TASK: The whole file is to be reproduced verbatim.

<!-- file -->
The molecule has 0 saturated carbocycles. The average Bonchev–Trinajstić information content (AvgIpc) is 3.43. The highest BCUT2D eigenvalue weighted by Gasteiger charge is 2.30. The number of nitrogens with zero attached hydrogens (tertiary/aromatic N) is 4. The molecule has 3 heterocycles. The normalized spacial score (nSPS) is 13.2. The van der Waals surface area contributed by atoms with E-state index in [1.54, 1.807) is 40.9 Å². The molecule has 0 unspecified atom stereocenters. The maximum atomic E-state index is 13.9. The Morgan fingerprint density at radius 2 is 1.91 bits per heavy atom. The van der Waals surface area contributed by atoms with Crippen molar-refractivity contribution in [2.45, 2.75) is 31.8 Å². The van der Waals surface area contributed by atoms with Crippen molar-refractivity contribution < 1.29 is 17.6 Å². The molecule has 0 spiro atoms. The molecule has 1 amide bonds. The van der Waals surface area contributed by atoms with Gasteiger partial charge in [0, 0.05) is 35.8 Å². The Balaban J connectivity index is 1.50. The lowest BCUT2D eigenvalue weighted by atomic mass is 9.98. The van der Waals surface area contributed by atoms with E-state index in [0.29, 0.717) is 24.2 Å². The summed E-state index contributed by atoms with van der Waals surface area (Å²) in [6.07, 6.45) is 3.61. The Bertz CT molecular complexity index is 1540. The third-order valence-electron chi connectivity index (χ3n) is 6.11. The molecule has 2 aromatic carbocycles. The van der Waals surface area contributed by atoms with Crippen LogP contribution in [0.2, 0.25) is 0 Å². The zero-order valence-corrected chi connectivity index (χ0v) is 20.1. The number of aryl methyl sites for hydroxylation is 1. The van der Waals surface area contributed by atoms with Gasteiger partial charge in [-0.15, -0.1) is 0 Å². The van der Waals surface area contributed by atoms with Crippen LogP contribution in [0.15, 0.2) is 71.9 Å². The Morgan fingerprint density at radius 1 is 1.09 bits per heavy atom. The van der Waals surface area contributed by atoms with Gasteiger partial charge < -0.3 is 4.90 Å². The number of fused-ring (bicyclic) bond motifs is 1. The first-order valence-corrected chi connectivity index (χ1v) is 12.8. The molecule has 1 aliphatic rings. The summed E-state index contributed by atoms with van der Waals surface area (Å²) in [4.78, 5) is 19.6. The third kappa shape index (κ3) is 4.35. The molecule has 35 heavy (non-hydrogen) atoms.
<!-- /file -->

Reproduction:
The molecule has 0 saturated carbocycles. The average Bonchev–Trinajstić information content (AvgIpc) is 3.43. The highest BCUT2D eigenvalue weighted by Gasteiger charge is 2.30. The number of nitrogens with zero attached hydrogens (tertiary/aromatic N) is 4. The molecule has 3 heterocycles. The normalized spacial score (nSPS) is 13.2. The van der Waals surface area contributed by atoms with E-state index in [1.54, 1.807) is 40.9 Å². The molecule has 0 unspecified atom stereocenters. The maximum atomic E-state index is 13.9. The Morgan fingerprint density at radius 2 is 1.91 bits per heavy atom. The van der Waals surface area contributed by atoms with Crippen molar-refractivity contribution in [2.45, 2.75) is 31.8 Å². The van der Waals surface area contributed by atoms with Crippen molar-refractivity contribution < 1.29 is 17.6 Å². The molecule has 0 spiro atoms. The molecule has 1 amide bonds. The van der Waals surface area contributed by atoms with Gasteiger partial charge in [0, 0.05) is 35.8 Å². The Balaban J connectivity index is 1.50. The lowest BCUT2D eigenvalue weighted by atomic mass is 9.98. The van der Waals surface area contributed by atoms with E-state index in [0.29, 0.717) is 24.2 Å². The summed E-state index contributed by atoms with van der Waals surface area (Å²) in [6.07, 6.45) is 3.61. The Bertz CT molecular complexity index is 1540. The third-order valence-electron chi connectivity index (χ3n) is 6.11. The molecule has 2 aromatic carbocycles. The van der Waals surface area contributed by atoms with Crippen LogP contribution in [0.2, 0.25) is 0 Å². The zero-order valence-corrected chi connectivity index (χ0v) is 20.1. The number of aryl methyl sites for hydroxylation is 1. The van der Waals surface area contributed by atoms with Gasteiger partial charge in [-0.15, -0.1) is 0 Å². The van der Waals surface area contributed by atoms with Crippen LogP contribution in [0.15, 0.2) is 71.9 Å². The Morgan fingerprint density at radius 1 is 1.09 bits per heavy atom. The van der Waals surface area contributed by atoms with Gasteiger partial charge < -0.3 is 4.90 Å². The number of fused-ring (bicyclic) bond motifs is 1. The first-order valence-corrected chi connectivity index (χ1v) is 12.8. The molecule has 1 aliphatic rings. The summed E-state index contributed by atoms with van der Waals surface area (Å²) in [4.78, 5) is 19.6. The third kappa shape index (κ3) is 4.35. The molecule has 35 heavy (non-hydrogen) atoms.